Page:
Stumbling Stones Fürther Strasse 9a

Stolpersteine / Stumbling Stones commemorate:

* Edith Bartfeld née Landmann, born 1910, deported 1942, Izbica, murdered 24 March 1942.
* Gerda Bartfeld, born 1933, deported 1942, Izbica, murdered 24 March 1942.

Edith Landmann married David Bartfeld; Gerda was their daughter. The year after Gerda was born, the Nürnberg-Fürth police said David was a citizen of Poland and forced him to leave Bavaria and his family. In 1938, the "Polen Aktion" led to his arrest and his being sent to Poland. In 1939, he returned to his wife and daughter but was arrested only a month later and sent to Buchenwald for 2½ years. He was murdered in Bernberg in March 1942.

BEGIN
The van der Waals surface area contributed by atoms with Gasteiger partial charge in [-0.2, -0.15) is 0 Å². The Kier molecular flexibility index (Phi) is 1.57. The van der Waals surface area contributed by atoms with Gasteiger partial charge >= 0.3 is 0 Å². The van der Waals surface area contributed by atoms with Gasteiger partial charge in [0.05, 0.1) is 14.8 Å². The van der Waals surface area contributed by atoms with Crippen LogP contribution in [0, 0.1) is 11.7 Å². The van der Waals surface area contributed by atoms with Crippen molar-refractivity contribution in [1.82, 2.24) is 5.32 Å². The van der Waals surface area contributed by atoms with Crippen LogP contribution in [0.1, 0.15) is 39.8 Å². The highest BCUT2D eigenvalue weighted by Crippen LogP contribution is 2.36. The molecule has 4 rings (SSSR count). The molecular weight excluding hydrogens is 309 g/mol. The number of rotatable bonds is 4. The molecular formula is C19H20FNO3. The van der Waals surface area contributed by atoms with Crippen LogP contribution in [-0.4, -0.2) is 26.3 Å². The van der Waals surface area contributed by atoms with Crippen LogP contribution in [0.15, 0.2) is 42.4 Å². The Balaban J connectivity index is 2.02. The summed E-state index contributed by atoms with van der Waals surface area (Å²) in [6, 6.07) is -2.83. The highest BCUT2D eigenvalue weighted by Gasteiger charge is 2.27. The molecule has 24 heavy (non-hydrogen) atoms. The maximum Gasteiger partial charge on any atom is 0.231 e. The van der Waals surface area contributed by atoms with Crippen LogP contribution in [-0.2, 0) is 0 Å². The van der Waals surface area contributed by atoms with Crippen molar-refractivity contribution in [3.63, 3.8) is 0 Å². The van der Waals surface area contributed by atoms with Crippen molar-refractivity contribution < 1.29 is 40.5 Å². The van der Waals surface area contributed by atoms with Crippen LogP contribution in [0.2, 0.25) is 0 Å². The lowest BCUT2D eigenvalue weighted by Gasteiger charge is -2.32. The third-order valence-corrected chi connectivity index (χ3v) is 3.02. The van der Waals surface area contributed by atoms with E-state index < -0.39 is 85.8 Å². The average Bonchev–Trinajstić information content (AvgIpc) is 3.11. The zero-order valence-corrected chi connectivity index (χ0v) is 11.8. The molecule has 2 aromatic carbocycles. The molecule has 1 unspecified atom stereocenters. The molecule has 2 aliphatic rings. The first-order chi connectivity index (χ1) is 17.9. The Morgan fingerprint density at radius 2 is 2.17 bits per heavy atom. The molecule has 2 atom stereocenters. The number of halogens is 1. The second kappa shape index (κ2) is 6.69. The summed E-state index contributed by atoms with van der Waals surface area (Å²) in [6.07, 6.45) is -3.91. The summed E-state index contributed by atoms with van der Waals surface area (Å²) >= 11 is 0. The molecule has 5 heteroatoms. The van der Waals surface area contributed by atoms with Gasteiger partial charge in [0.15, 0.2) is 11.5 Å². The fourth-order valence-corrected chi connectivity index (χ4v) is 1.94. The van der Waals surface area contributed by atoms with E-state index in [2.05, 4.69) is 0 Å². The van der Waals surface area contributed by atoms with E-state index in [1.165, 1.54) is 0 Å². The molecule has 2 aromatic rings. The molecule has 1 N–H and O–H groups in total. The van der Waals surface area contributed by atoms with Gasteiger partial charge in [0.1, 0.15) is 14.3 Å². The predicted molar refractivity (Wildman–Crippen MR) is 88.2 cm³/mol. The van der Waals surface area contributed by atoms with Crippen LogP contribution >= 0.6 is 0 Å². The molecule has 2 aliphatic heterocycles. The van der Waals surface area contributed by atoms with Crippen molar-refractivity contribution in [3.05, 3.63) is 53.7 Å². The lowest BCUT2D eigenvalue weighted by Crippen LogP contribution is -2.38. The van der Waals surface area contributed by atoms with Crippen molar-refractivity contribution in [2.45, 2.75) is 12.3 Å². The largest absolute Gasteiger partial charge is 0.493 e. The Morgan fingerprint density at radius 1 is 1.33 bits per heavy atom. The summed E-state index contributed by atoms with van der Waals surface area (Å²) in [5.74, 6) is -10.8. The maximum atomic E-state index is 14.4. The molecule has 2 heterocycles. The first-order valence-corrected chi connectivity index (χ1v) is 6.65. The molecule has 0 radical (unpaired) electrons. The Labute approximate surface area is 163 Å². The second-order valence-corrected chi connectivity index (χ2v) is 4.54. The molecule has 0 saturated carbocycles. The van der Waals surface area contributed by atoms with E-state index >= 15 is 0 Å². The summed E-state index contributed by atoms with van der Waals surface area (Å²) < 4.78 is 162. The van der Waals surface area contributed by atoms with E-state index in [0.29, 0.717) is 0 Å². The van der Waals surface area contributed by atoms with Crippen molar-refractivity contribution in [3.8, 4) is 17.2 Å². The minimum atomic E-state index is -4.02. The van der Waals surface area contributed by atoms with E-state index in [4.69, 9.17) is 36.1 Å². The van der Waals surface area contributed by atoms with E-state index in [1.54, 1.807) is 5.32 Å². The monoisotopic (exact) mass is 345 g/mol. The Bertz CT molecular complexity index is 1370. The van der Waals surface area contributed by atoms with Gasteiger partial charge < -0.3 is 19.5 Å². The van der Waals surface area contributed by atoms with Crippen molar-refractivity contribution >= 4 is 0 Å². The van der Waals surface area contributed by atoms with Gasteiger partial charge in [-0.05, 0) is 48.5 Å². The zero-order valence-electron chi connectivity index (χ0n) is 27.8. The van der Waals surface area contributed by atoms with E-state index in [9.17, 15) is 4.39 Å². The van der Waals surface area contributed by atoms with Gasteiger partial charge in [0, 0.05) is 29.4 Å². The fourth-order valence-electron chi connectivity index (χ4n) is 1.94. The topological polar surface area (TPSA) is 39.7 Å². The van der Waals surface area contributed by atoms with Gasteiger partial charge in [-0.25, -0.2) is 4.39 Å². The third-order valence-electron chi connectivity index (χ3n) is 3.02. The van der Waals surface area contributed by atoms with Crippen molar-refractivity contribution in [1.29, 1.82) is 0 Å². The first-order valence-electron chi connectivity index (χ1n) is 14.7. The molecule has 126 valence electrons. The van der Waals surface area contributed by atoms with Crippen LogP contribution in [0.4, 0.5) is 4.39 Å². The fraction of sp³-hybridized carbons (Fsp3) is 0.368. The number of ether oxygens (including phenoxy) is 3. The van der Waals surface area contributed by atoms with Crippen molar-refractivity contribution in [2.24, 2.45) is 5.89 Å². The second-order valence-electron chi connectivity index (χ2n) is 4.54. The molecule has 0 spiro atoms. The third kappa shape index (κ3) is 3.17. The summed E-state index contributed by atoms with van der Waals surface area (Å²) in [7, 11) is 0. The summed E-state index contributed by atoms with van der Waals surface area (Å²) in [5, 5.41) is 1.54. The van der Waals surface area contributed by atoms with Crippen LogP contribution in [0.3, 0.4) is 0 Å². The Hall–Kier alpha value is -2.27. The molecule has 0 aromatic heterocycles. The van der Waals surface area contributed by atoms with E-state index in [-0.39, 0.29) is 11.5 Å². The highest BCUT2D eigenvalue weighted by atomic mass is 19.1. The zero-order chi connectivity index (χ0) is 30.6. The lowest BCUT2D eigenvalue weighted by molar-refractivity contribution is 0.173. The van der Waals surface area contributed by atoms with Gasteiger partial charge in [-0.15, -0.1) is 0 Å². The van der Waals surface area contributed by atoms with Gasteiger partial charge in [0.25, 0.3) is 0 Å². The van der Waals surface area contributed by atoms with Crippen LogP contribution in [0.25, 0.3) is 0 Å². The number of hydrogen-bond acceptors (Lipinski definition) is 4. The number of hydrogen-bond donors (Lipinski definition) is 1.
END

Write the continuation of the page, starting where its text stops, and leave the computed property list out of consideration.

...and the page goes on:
That same month, Bertha and Gerda were deported from Nürnberg to Izbica with 424 other Nürnberg residents. None survived the war.

A stolperstein for David Bartfeld is at Steinstraße 23, Staßfurt, Germany.

"Stolpersteine" is an art project for Europe by Gunter Demnig to commemorate victims of National Socialism (Nazism). Stolpersteine (stumbling stones) are small, 10x10cm brass plaques placed in the pavement in front of the last voluntary residence of (mostly Jewish) victims who were murdered by the Nazis. Each plaque is engraved with the victim’s name, date of birth and place (mostly a concentration camp) and date of death. By doing this, Gunter Demnig gives an individual memorial to each victim. One stone, one name, one person. He cites the Talmud: "A human being is forgotten only when his or her name is forgotten."

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